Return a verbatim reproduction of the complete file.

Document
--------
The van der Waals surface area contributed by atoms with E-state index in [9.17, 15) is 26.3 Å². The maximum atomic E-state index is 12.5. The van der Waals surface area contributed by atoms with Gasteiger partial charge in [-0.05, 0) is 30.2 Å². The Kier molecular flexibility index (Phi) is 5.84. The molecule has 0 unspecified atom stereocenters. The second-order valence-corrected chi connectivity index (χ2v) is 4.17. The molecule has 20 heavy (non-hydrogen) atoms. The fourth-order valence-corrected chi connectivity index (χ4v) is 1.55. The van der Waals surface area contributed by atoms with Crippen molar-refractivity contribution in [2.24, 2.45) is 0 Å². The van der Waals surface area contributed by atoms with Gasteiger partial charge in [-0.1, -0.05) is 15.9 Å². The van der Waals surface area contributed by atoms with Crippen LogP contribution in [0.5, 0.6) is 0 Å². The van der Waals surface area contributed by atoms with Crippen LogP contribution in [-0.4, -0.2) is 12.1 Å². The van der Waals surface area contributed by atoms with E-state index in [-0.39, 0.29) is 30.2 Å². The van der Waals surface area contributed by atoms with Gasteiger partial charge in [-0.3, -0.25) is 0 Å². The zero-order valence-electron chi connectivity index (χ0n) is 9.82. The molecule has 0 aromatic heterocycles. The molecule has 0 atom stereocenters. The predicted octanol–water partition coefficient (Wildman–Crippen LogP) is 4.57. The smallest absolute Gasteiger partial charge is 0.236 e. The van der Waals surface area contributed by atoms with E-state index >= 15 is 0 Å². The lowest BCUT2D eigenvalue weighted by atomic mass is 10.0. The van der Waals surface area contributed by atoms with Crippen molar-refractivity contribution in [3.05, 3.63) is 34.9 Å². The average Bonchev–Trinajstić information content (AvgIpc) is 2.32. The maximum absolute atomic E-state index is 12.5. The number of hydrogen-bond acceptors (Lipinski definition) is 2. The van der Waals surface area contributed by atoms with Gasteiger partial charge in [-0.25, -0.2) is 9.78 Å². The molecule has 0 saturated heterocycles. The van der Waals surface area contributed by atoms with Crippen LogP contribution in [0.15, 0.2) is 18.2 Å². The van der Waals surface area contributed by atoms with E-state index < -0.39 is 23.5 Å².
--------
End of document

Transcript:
The van der Waals surface area contributed by atoms with E-state index in [9.17, 15) is 26.3 Å². The maximum atomic E-state index is 12.5. The van der Waals surface area contributed by atoms with Gasteiger partial charge in [-0.05, 0) is 30.2 Å². The Kier molecular flexibility index (Phi) is 5.84. The molecule has 0 unspecified atom stereocenters. The second-order valence-corrected chi connectivity index (χ2v) is 4.17. The molecule has 20 heavy (non-hydrogen) atoms. The fourth-order valence-corrected chi connectivity index (χ4v) is 1.55. The van der Waals surface area contributed by atoms with Crippen molar-refractivity contribution in [2.24, 2.45) is 0 Å². The van der Waals surface area contributed by atoms with Gasteiger partial charge in [-0.1, -0.05) is 15.9 Å². The van der Waals surface area contributed by atoms with Crippen LogP contribution in [0.5, 0.6) is 0 Å². The van der Waals surface area contributed by atoms with Crippen LogP contribution in [-0.4, -0.2) is 12.1 Å². The van der Waals surface area contributed by atoms with E-state index in [-0.39, 0.29) is 30.2 Å². The van der Waals surface area contributed by atoms with Gasteiger partial charge in [-0.3, -0.25) is 0 Å². The zero-order valence-electron chi connectivity index (χ0n) is 9.82. The molecule has 0 aromatic heterocycles. The molecule has 0 atom stereocenters. The predicted octanol–water partition coefficient (Wildman–Crippen LogP) is 4.57. The smallest absolute Gasteiger partial charge is 0.236 e. The van der Waals surface area contributed by atoms with E-state index >= 15 is 0 Å². The lowest BCUT2D eigenvalue weighted by atomic mass is 10.0. The van der Waals surface area contributed by atoms with Crippen molar-refractivity contribution in [3.05, 3.63) is 34.9 Å². The average Bonchev–Trinajstić information content (AvgIpc) is 2.32. The maximum absolute atomic E-state index is 12.5. The number of hydrogen-bond acceptors (Lipinski definition) is 2. The van der Waals surface area contributed by atoms with Gasteiger partial charge in [-0.25, -0.2) is 9.78 Å². The molecule has 0 saturated heterocycles. The van der Waals surface area contributed by atoms with Crippen LogP contribution in [0.15, 0.2) is 18.2 Å². The van der Waals surface area contributed by atoms with E-state index < -0.39 is 23.5 Å².